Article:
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Who among them…?

This may seem very judgmental of me – that I go through this exercise, and that I always do this when I dine out.  Statistically though, in a room full of 30 or so people eating lamb chops, southwest chicken salads, drinking iced tea, laughing between the small talk, and arguing over who will pay the check, at least some of those people might fall into some of those judgments.  And there is a reasonable chance, that a few of them will fall into even darker places.  It’s just never apparent though, who among the crowd smacked their child that morning, and subsequently sent him off to school with a little makeup on his cheek.

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What looks normal to everyone else…

Each morning in contemplative prayer, I remind myself is that my place is not to judge.  Behind every pair of eyes, I say to myself, is a heart, a soul, and a life’s worth of circumstances I know nothing about.  By 11:00am most days, I have judged my world up one side and down the other.  Then I’ll go to lunch, and I will remind myself once again that behind every pair of eyes is a heart, a soul, and a life’s worth of circumstances – my own included, reflecting back at me from the teaspoon to my right.  Yes, restaurants are a place of perceived normalcy for me, but I know better, my own self included.  Be well…  rc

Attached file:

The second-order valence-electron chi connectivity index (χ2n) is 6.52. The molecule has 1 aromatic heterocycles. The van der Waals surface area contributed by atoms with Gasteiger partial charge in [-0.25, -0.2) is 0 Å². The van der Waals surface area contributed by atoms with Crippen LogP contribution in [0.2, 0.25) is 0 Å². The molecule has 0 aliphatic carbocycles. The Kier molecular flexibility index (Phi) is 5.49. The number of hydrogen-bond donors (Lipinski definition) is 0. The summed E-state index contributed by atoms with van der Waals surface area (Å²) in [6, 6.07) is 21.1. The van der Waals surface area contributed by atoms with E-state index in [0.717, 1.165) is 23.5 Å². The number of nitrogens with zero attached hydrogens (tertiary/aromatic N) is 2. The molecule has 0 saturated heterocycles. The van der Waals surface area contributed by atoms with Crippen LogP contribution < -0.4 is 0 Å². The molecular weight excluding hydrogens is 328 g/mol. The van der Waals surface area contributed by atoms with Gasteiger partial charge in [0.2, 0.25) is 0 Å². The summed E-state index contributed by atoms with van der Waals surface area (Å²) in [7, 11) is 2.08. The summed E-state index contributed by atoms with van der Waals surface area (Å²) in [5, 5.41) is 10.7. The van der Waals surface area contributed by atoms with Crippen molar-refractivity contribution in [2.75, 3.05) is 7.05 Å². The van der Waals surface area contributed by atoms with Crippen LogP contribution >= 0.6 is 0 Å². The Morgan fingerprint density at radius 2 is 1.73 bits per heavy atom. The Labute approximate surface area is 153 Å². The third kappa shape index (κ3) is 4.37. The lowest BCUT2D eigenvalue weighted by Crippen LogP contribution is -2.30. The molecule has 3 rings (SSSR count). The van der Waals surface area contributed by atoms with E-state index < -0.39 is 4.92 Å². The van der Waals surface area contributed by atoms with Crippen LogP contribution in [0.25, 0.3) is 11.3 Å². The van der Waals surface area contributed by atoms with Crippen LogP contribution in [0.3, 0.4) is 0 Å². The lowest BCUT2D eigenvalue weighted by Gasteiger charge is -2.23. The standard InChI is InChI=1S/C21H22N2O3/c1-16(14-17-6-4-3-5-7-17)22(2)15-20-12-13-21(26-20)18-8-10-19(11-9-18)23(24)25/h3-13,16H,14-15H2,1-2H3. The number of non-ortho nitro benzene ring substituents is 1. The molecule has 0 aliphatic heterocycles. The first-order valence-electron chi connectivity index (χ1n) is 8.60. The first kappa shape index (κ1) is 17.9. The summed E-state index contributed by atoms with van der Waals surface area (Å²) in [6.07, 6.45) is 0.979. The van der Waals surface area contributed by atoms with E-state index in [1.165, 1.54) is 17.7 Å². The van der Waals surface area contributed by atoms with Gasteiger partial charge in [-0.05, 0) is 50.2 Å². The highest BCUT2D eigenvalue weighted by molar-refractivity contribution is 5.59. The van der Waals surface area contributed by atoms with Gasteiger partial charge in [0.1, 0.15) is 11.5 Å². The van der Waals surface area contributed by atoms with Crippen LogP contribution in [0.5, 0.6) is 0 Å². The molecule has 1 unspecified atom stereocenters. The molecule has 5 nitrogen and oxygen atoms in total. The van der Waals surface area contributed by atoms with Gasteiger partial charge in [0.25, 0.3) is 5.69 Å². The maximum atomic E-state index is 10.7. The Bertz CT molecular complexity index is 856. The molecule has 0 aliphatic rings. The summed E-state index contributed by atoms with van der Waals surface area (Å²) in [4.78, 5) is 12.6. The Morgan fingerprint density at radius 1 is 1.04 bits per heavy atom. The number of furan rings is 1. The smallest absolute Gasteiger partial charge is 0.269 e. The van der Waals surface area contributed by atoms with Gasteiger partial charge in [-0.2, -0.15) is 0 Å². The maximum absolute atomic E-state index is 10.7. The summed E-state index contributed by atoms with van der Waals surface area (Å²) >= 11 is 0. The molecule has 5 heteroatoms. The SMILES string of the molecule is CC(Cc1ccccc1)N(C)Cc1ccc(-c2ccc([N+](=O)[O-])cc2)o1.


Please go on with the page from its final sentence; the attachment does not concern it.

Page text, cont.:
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9 responses

  1. I often said Why be normal,that’s boring. After my own self diagnoses of perverse,neurotic conditions like many of us have, we’re forging our own original takes on what’s normal. Thank you for this exercise. I look forward to spending some normal time breaking bread with you,

  2. What lies beneath … some of it is ugly and some of it is very beautiful. Masks, we all wear them. Thank you for the reminder to think about what I am keeping from other people – is it something I am proud of or ashamed of? Who am I when I am unseen? As always, a lot to think on.

    • Thank you, for dropping in. Always makes me smile. Masks. Shells. Fences. Borders. Et all, it’s good to see beyond them with others, and live beyond them with ourselves. Yup…